Are you or your spouse married, with children of a prior marriage? While “blended families” have become commonplace, the resolution of how to distribute your estate when you pass away remains a difficult question. This article summarizes the law on distributions at death for families with ex-spouses and children of prior marriages and discusses some important and effective suggestions for resolving your concerns.

  1. Effect of Dying With No Will. Generally, it is the goal of married couples to see each other through life successfully, leaving the remainder of their assets to their children upon their deaths. This is not what occurs when you have children of a prior marriage and die without a will. When this occurs, a full one-half of your probate estate passes to the children of your prior marriage at the time of your death. If your testamentary desires differ from this outcome in any manner, estate planning is an important issue for you to address.

  2. Effect of an Existing Will Naming a Former Spouse; Effect of Second Marriage. Unless your will specifically describes a different intention, all provisions in your existing will in favor of a former spouse are automatically revoked; your former spouse is treated as having predeceased you. However, your will remains effective as to all other bequests until the time that you revoke the will, make a new will, or remarry. When you remarry, the former will is legally revoked at the time of the marriage unless: (i) your will specifically states that it will not be revoked in such an event; or (ii) there is a written agreement in place with your new spouse prior to the new marriage that describes his or her rights with respect to your estate (e.g., a “Prenuptial Agreement”). Accordingly, it is important to remember to review your will if you become divorced and again if you remarry.

  3. A Current Spouse’s Right to an “Elective Share.” Even if you strongly desire to leave a limited sum of assets to your current spouse and make arrangements for this outcome, your intentions may be defeated if you do not plan properly. Despite your specific testamentary documents or other arrangements, your spouse may “make an election against your estate” to take a designated share of estate assets. To avoid this outcome, you must have an agreement in place in which your spouse effectively waives his or her right to make this election against your estate.

    Commencing with deaths which occur in the state of Oregon on or after January 1, 2011, we have a new way to determine the elective share rights of surviving spouses which in many ways is far more complex than our former laws. The new law makes it much easier for surviving spouses to make their claims and conversely, it is now much more difficult for spouses to avoid such a claim in their estate planning documents. It does so by basing the election on an augmented estate that includes nonprobate estate assets, thereby eliminating a common method of defeating the surviving spouse’s elective share rights. Under the former law, the surviving spouse had a right to elect to take 25 percent of the net probate estate of the decedent spouse. Under the new laws, the election amount ranges from five percent of the estate to as much as 33 percent, for couples married 15 years or longer. Following is the elective share percentage schedule:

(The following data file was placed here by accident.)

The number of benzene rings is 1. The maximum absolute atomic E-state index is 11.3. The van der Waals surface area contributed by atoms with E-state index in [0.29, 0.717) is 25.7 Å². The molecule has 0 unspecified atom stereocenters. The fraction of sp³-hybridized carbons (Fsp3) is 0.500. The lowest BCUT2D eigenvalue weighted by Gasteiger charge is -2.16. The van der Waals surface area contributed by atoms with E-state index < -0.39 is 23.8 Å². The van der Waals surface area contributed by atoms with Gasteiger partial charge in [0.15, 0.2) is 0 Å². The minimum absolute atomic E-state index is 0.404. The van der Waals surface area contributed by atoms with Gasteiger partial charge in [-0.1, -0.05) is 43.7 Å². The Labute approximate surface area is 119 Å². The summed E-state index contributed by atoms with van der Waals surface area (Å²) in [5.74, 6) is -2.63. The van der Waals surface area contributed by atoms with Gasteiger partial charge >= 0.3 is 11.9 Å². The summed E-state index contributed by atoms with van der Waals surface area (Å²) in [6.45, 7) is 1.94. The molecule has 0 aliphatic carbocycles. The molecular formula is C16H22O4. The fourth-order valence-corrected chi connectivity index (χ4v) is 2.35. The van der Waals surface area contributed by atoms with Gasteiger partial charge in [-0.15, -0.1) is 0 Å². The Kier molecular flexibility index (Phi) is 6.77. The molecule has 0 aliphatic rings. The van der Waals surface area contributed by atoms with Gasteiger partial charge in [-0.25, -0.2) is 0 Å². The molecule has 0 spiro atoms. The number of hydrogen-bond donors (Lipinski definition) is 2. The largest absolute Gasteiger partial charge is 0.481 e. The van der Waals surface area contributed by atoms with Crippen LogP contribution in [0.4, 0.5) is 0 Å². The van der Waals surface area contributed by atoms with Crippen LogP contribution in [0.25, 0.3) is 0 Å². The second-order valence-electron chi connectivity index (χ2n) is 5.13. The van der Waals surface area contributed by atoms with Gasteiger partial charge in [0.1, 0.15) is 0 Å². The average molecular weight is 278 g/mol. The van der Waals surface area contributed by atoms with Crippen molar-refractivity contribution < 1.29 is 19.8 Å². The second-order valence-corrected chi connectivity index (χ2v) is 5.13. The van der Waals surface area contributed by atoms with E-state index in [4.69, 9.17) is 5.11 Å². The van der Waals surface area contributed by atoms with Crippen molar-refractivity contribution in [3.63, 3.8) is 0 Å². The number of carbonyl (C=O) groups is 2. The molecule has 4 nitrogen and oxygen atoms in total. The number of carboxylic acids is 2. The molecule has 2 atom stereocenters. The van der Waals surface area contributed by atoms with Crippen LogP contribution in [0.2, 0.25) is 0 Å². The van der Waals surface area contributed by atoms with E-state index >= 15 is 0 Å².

Duration of Marriage Elective Share Percentage
    Less than 2 years 5% of the augmented estate
    2 years but less than 3 years 7% of the augmented estate
    3 years but less than 4 years 9% of the augmented estate
    4 years but less than 5 years 11% of the augmented estate
    5 years but less than 6 years 13% of the augmented estate
    6 years but less than 7 years 15% of the augmented estate
    7 year but less than 8 years 17% of the augmented estate
    8 years but less than 9 years 19% of the augmented estate
    9 years but less than 10 years 21% of the augmented estate
    10 years but less than 11 years 23% of the augmented estate
    12 years but less than 13 years 27% of surrender augmented estate
    13 years but less than 14 years 29% of the augmented estate
    14 years but less than 15 years 31% of the augmented estate
    15 years or more 33% of the augmented estate

    Oregon law allows spouses to surrender their elective share rights by an agreement or waiver, entered into before or even after marriage. Notwithstanding, Courts may hold that waivers signed by spouses under the prior law are inapplicable to the new rights granted under our current law. This is because the rights previously waived are far less significant then those which will be waived under the current law.

    A surviving spouse has nine months after the decedent spouse’s death to file a claim for the elective share. This timing will have an adverse impact on estate tax filings and also in the administration of probate estates. Estate tax filings will become more troublesome, because estate and inheritance tax returns are due within nine months of the decedent spouse’s death (indicating that we will be forced to file for extensions in such cases). Another significant issue lies in the fact that a decisions to disclaim assets given to you through an estate proceeding must also be made within nine months of the date of the decedent’s death (and you cannot extend this date), indicating that beneficiaries may become unwilling to make a qualified disclaimer if the surviving spouse can so significantly shift the ultimate asset distribution scheme with a last minute elective share claim. The nine month time period for making an election against an estate will have an adverse effect on the prompt administration of probate estates and will even slow transfers of non probate assets in many cases.